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Dublin: 7 °C Wednesday 13 November, 2019
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Back in time: The Galway of 600 years ago shows just how much of the city has survived

A new collection of Galway maps has illustrations going back to the 16th century.

Ordnance Survey 1872 An Ordnance Survey map of Galway from 1872. Source: National Archives of Ireland

IT MAY LOOK like Galway as you’ve never seen it before, but a collection of ancient maps of the city shows just how much of it has remained intact.

The maps have been published in a new book and accompanying exhibition that includes illustrations of Galway dating back nearly six centuries.

The atlas has details of over 2,500 sites that explore how the city developed from Gaelic fortifications in the early 12th century to becoming an Anglo-Norman seaport a century later.

Archaeologist Paul Walsh of the National Monuments Service is one of the authors of the atlas.

He explains that the modern city of Galway developed as a trading port at the mouth of Lough Corrib, with commodities like hide and tallow being exported and iron, salt and spices coming in.

shutterstock_449615761 Bridge over the River Corrib in Galway City with the Cathedral of Our Lady Assumed into Heaven and St Nicholas. Source: Shutterstock

“Galway is synonymous with water,” he says, adding that trade to and from the city would have reached as far as Spain.

The trading route of Lough Corrib itself saw produce coming down to the port and also then produce coming in at the port from seafaring expeditions. It was a perfect situation for trading purposes. And the entrepreneurs of the time capitalised on that because it was the only big western seaboard town that had a safe anchorage where ships could come in.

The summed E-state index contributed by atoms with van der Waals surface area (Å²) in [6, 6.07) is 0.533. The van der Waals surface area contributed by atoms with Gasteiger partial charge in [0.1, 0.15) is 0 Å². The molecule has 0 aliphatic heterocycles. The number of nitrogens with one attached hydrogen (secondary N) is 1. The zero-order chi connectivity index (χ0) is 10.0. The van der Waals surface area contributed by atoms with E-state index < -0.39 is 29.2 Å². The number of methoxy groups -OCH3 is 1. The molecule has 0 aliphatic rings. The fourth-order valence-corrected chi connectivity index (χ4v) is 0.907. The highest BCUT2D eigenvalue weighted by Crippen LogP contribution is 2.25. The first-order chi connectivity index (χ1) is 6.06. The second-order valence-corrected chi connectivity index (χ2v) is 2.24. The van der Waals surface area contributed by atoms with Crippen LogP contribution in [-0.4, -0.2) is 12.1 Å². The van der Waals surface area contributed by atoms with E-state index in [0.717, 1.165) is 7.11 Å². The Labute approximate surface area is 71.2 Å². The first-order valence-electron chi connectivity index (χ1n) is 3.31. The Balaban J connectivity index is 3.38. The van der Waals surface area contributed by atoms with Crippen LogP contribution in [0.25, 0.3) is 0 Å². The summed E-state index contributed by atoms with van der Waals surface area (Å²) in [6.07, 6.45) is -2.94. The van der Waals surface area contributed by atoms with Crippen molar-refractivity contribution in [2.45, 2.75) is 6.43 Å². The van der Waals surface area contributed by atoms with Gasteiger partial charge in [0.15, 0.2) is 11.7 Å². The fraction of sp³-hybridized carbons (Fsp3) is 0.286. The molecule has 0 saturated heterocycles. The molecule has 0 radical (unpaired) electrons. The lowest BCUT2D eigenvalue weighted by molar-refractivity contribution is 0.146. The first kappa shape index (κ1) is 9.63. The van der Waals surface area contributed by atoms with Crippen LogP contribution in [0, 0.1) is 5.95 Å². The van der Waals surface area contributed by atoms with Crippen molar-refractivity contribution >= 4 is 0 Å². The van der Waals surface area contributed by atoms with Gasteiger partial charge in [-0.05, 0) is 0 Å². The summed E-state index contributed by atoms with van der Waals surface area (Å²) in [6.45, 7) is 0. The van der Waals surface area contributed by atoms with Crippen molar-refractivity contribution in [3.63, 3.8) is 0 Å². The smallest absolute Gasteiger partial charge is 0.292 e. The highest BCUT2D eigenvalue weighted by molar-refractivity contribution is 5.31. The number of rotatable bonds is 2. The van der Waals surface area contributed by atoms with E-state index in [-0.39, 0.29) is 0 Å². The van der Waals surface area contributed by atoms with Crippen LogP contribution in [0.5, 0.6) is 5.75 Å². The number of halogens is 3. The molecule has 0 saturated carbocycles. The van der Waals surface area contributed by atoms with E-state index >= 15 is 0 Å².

This new publication is the 28th Irish town to be illustrated as part of the Irish Historic Towns Atlas, an initiative that was founded in 1981 as part of the Royal Irish Academy.

pocket Earlier this yea, the the RIA published a 20 page pocket map version of the project. Source: Facebook/IrishHistoricTowns

Other towns previously featured including Kells, Bandon and Belfast.

The reproduced maps are collated following years of research in libraries and repositories in both Ireland and Britain. The majority of the maps used in the Galway collection were sourced from Britain.

Among the sites that are covered are sixteenth century mills, bakeries, inns and tower houses as well as the seventeenth-century market places, forts and schools, gallows and bowling greens.

Galway (1) The oldest sketch map included in the collection dates back over five centuries. Source: Barnaby Googe, 1583

The oldest map in the Galway/Gaillimh atlas dates back to July 1583 and was sketched by a Connacht provost named Barnaby Googe. Another sketch map has been dated at just one month later.

Walsh says that people familiar with Galway city will be struck by just how similar the layout of the city today is to that which was sketched almost 600 years ago.

It’s an absolutely wonderful sketch map that shows Galway very much as it is today. The street pattern hasn’t changed in the heart of Galway and what’s shown on his map still survives and it’s quite a remarkable thing to see.

“If you look up at the streetscape you’ll see bits and pieces like hood moulding and various other pieces that go back to the emerging city as we call it from the 15th century.”

Pictorial Pictorial map of the city from mid 17th century. Source: Trinity College Dublin

One of the most impressive surviving features is remnants of the fourteenth-century De Burgo Hall located at Flood Street. The foundations of the building as part of the modern-day Custom House and are still visible.

An exhibition of the newly reproduced maps and illustrations was opened yesterday at Galway City Museum by President and native Tribesman Michael D Higgins.

The exhibition will run for a number of months and is free to attend.

The Galway/Gaillimh atlas is priced at €35 and can be purchased at Ria.ie.

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About the author:

Rónán Duffy

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